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February 26, 2004

Don\'t Miss Megan

My buddy Megan will be speaking at KMDI next thursday... be there... if you can. Thursday, March 4, 2004 Time: 3:30 to 5:00 p.m. EST Room BA1200 [1st floor] Bahen Centre for Information Technology University of Toronto 40 St. George St. The Body in Cyberculture Cyberculture discourse jokes that \""On the Internet, no one knows you\'re a dog,\"" and offers the hype as claimed in the classic MCI advertisement, \""There is no race/there is no sex/there is no infirmity.\"" What are the implications of the hypes and hopes that bodies can be transcended online? How are bodies represented and imagined in computer-mediated communication (CMC)? In this presentation, I argue that cyberculture has re-packaged Descartes\' dream of mind over body into the \""new digital Cartesianism.\"" I analyze images that represent the \""hypes\"" of bodies in online spaces, and the cyberculture writings that reflects the \""hopes\"" of a gender-queer utopia online. In contrast to these hypes and hopes, I outline the \""reality\"" of how bodies and identities are invoked in CMC, and how stereotyped conceptions of sexual orientation and gender are reinscribed in online communication practices. Megan Boler Associate Professor in Theory and Policy Studies at OISE/UT. She earned her Ph.D. at the History of Consciousness Program at the University of California Santa Cruz, and has relocated from Virginia Polytechnic Institute and State University. Her research and graduate courses address cyberculture studies, media literacy, feminist theory, and philosophy of technology, with specific work in the area of the representation of bodies in CMC and space and place in digital consciousness. She has recently launched a multimedia site called Critical Media Literacy in Times of War (1) that engages users in close analysis of the contradictory narratives offered by contrasting international, domestic, mainstream and independent media regarding anti-war protests and civilian casualties during the United States? invasions of Afghanistan and Iraq. (1) http://www.tandl.vt.edu/Foundations/mediaproject"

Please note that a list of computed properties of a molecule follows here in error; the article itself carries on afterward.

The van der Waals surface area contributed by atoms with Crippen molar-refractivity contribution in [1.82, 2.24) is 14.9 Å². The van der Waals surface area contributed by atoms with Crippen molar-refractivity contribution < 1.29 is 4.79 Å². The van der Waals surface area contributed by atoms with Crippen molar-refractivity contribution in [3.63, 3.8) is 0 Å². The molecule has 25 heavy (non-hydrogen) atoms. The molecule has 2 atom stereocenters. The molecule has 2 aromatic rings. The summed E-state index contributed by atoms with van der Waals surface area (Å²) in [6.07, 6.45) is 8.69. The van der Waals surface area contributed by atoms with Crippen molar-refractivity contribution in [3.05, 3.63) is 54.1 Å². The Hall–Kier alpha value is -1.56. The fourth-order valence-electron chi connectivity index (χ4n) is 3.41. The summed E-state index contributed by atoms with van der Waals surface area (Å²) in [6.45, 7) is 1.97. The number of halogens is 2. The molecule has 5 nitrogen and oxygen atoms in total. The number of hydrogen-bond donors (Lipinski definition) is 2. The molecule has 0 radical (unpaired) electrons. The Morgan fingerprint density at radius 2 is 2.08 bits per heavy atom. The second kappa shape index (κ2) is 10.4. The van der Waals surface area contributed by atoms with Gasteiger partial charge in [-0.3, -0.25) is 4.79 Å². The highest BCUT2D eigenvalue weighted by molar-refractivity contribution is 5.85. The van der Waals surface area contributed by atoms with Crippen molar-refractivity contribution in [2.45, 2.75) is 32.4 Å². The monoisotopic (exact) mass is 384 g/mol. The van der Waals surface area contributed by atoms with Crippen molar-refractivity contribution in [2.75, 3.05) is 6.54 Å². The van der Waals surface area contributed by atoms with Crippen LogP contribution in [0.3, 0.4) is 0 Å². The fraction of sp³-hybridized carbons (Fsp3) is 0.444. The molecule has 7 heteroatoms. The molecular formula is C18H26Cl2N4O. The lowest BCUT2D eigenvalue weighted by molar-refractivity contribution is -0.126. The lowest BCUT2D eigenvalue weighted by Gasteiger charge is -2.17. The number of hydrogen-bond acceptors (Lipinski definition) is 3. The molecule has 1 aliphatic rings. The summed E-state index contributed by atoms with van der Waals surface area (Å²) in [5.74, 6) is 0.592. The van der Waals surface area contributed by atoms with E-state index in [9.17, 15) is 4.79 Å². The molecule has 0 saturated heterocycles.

Posted by jason at February 26, 2004 04:03 PM